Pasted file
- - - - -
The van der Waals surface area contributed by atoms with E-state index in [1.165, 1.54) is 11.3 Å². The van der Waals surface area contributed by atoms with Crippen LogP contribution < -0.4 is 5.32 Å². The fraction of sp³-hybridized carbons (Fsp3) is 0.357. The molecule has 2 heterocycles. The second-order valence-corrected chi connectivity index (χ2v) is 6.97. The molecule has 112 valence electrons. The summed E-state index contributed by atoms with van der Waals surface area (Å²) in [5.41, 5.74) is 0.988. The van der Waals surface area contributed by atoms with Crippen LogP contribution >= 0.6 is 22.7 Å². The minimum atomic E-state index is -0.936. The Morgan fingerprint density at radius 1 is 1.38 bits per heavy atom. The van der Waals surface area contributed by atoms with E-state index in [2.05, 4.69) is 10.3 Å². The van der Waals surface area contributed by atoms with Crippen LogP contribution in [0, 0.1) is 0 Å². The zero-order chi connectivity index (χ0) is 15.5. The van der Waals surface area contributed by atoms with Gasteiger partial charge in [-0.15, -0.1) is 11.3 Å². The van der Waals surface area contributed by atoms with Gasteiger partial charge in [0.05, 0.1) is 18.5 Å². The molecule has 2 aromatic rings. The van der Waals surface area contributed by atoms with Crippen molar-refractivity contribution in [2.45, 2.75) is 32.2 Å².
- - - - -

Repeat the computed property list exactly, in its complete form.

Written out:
The van der Waals surface area contributed by atoms with E-state index in [1.165, 1.54) is 11.3 Å². The van der Waals surface area contributed by atoms with Crippen LogP contribution < -0.4 is 5.32 Å². The fraction of sp³-hybridized carbons (Fsp3) is 0.357. The molecule has 2 heterocycles. The second-order valence-corrected chi connectivity index (χ2v) is 6.97. The molecule has 112 valence electrons. The summed E-state index contributed by atoms with van der Waals surface area (Å²) in [5.41, 5.74) is 0.988. The van der Waals surface area contributed by atoms with Crippen LogP contribution >= 0.6 is 22.7 Å². The minimum atomic E-state index is -0.936. The Morgan fingerprint density at radius 1 is 1.38 bits per heavy atom. The van der Waals surface area contributed by atoms with E-state index in [2.05, 4.69) is 10.3 Å². The van der Waals surface area contributed by atoms with Crippen LogP contribution in [0, 0.1) is 0 Å². The zero-order chi connectivity index (χ0) is 15.5. The van der Waals surface area contributed by atoms with Gasteiger partial charge in [-0.15, -0.1) is 11.3 Å². The van der Waals surface area contributed by atoms with Gasteiger partial charge in [0.05, 0.1) is 18.5 Å². The molecule has 2 aromatic rings. The van der Waals surface area contributed by atoms with Crippen molar-refractivity contribution in [2.45, 2.75) is 32.2 Å².